'Dry needling' therapy growing in popularity for pain management

A pain treatment that’s been around for years is growing more popular. 

Athletes have long used dry needling, but now everyday people are using it more for pain management ever since physical therapists in the state of Florida were approved to use it and started treating patients with it in 2021.

"When you’re in pain every day you kind of get used to it and you kind of work around it. And then all of the sudden that nerve would unhinge, and you can’t move. That’s when I decided I had to do something different," Tom Cotton, a patient, said.

Cotton has had six joint replacements. The first was in 2009 for shoulder pain. The most recent was in 2021. He didn’t want one more. 

"I’ve tried acupuncture, cupping, you know when you’re in pain, you try all sorts of things to avoid an operation or to avoid taking pills," Cotton said.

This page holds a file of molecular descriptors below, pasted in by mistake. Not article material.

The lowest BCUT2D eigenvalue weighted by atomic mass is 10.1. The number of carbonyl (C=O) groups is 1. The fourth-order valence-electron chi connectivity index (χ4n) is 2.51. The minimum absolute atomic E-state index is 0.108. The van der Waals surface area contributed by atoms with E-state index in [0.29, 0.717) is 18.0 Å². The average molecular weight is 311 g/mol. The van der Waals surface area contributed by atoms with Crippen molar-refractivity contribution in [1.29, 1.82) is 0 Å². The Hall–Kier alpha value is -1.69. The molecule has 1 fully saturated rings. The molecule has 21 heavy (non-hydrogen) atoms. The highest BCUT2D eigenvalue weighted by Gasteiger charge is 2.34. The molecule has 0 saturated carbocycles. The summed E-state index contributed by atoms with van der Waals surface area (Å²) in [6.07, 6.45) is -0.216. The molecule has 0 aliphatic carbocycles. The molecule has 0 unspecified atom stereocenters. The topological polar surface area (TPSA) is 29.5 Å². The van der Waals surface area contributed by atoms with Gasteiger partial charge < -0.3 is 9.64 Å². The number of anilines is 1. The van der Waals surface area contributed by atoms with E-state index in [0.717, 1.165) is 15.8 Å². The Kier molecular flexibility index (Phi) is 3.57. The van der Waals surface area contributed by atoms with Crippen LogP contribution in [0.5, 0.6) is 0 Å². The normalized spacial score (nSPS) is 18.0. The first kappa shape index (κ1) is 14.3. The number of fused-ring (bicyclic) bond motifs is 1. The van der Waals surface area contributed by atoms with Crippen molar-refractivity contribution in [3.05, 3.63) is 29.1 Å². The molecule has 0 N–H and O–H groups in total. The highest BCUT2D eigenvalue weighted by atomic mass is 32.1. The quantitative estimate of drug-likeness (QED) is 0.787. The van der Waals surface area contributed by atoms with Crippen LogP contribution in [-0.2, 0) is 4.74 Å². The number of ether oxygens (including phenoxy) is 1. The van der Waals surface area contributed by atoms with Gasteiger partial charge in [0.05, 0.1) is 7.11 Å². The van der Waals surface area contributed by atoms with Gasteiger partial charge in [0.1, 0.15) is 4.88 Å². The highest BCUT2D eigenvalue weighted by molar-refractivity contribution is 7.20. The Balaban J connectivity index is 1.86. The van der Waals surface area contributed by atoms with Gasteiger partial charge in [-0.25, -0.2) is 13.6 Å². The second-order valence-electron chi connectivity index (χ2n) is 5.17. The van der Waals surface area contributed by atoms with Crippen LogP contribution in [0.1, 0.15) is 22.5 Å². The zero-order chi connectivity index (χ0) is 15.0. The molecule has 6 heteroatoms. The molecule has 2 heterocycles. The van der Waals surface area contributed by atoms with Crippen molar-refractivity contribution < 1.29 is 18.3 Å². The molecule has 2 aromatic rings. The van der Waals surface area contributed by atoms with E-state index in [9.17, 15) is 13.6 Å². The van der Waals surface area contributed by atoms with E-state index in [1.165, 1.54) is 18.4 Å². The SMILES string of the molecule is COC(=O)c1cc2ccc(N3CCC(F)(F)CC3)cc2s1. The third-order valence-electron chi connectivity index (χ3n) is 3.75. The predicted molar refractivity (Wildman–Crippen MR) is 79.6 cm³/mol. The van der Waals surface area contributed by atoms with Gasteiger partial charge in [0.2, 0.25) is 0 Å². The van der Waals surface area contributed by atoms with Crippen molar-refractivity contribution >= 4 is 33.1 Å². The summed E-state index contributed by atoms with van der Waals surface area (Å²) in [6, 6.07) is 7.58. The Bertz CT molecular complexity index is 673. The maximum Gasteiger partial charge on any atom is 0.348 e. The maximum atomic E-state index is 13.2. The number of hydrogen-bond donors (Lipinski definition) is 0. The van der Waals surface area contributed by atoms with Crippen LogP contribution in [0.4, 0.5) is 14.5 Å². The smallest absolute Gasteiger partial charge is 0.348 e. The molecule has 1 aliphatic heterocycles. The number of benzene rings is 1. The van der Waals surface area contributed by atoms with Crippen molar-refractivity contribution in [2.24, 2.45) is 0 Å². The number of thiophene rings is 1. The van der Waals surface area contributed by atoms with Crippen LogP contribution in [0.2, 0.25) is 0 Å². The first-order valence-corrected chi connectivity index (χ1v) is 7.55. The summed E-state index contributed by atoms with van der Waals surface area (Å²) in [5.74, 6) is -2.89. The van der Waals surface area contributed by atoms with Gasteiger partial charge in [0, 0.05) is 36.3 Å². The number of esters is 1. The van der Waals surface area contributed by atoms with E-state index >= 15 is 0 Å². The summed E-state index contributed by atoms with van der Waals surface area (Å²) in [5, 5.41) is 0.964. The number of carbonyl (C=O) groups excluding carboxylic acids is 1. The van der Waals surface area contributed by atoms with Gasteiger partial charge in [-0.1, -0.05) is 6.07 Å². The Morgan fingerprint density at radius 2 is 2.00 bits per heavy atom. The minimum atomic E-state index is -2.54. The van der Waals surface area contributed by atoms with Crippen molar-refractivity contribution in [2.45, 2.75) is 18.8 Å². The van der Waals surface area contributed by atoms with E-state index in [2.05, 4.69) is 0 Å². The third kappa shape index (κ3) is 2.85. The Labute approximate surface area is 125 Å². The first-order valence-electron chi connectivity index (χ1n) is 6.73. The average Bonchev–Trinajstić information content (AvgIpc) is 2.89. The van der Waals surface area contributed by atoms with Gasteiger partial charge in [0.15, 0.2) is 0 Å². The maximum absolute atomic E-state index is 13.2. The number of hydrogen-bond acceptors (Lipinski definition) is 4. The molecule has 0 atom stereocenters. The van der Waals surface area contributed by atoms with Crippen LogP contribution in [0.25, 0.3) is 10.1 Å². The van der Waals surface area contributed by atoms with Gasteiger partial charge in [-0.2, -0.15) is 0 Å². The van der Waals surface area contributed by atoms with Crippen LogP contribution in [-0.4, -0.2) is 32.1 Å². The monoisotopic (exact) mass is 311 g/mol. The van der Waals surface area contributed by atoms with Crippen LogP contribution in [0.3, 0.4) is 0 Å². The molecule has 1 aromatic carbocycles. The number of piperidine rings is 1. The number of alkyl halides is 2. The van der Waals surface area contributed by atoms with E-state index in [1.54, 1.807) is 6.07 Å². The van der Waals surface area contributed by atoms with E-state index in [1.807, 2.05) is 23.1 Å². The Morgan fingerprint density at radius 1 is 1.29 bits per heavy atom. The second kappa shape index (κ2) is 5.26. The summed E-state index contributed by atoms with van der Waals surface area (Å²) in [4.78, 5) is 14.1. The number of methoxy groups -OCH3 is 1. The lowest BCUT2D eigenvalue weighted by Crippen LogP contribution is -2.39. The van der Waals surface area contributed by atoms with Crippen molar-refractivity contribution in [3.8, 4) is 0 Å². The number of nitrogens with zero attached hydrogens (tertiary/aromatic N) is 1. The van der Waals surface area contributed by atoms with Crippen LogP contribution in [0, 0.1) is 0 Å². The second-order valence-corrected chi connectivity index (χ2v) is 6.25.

Cotton decided to try dry needling. It’s similar to acupuncture, but it focuses more on relieving tension through trigger points."

Patients have told me that using dry needling has been nothing like any other physical therapy experience that they’ve had," Robby Hoffman, a physical therapist at Orlando Health said. "The first thing we need to do is find the trigger point. The patient can usually point and say it hurts right here. So then I’ll palpate over that trigger point and try to get the needle over that general area." 

Once the needle is inserted, Hoffman said it signals to the trigger point to release, which relaxes the muscle. It can be used to treat common back or shoulder pain, sports injuries, carpal tunnel, TMJ pain, and more. Patients often feel immediate relief.

Tom Cotton said two sessions made a world of a difference. Now, he’s back to focusing on the little things like perfecting his golf swing. "I’ve felt like I’ve almost been freed to do things that I want to do without pain again," Cotton said.

Dry needling is covered by insurance. The cost per session varies depending on your insurance plan.